The Holy Grail of krautrock still tastes bloody good
Radiohead, Primal Scream, The Fall, The Stone Roses, Kanye bloody West: the list of musicians who’ve sampled, stolen from, or simply lauded Can reads like the best bits of your record collection. Yet for all the praises showered on this ’70s krautrock ensemble, it is hard to put a finger on exactly how their sound has changed music. Their fluid grooves, twisted exotica and satanic sound collage seem to defy appropriation. Simply, they sound like nothing else.
Can released 12 albums, and a number of outtakes have dribbled forth since. But for the krautrock aficionado, the tease that 100 tapes of unreleased material was sitting around was almost unbearable: akin to knowing the Holy Grail was sat in a cupboard in Cologne. Finally, Can keyboardist Irmin Schmidt and band associate Jono Podmore have dug in, and the results are pretty stunning: three CDs drawing on film soundtrack work, live material, experimental segments and sprawling jams that show the workings of later Can favourites.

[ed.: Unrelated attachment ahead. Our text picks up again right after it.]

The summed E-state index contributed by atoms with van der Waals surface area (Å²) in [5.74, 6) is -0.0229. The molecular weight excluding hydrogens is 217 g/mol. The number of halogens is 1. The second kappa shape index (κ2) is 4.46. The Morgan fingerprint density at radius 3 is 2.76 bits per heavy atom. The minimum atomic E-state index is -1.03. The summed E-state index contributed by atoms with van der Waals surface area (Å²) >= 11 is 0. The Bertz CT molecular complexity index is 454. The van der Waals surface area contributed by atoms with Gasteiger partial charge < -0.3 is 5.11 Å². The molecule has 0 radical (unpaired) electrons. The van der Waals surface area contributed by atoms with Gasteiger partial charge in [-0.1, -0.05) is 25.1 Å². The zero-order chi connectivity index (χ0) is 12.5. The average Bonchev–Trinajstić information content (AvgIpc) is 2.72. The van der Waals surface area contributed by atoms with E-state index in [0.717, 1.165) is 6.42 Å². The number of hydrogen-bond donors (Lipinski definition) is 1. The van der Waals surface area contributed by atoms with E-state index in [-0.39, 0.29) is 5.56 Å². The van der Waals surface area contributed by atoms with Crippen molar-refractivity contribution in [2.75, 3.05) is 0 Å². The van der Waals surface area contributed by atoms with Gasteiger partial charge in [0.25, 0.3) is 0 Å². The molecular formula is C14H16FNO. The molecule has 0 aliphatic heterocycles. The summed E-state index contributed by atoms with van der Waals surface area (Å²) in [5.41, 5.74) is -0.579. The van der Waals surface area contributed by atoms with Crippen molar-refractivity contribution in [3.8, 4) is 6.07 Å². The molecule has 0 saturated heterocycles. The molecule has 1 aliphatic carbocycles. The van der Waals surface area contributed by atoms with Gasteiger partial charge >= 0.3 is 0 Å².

Moments betray their difficult ‘new music’ beginnings: see ‘Blind Mirror Surf’, something like the sound of an exorcism played backwards as someone fastidiously detunes a room full of assorted string instruments. But much is brilliant. ‘Millionenspiel’ is a scorching spy-movie squall. ‘Dead Pigeon Suite’ is a haunted, raw, 12-minute prototype of ‘Ege Bamyasi’’s ‘Vitamin C’. And ‘Midnight Men’ and ‘Messer, Scissors, Fork And Light’ sound like two of their all-time great pieces, the former all frothy synth and gravity-defying percussion, the latter a super-dense Jaki Liebezeit drum jam apparently stitched together by Dr Frankenstein. ‘The Lost Tapes’ is no barrel-scraping… it’s more dark magic straight from the source.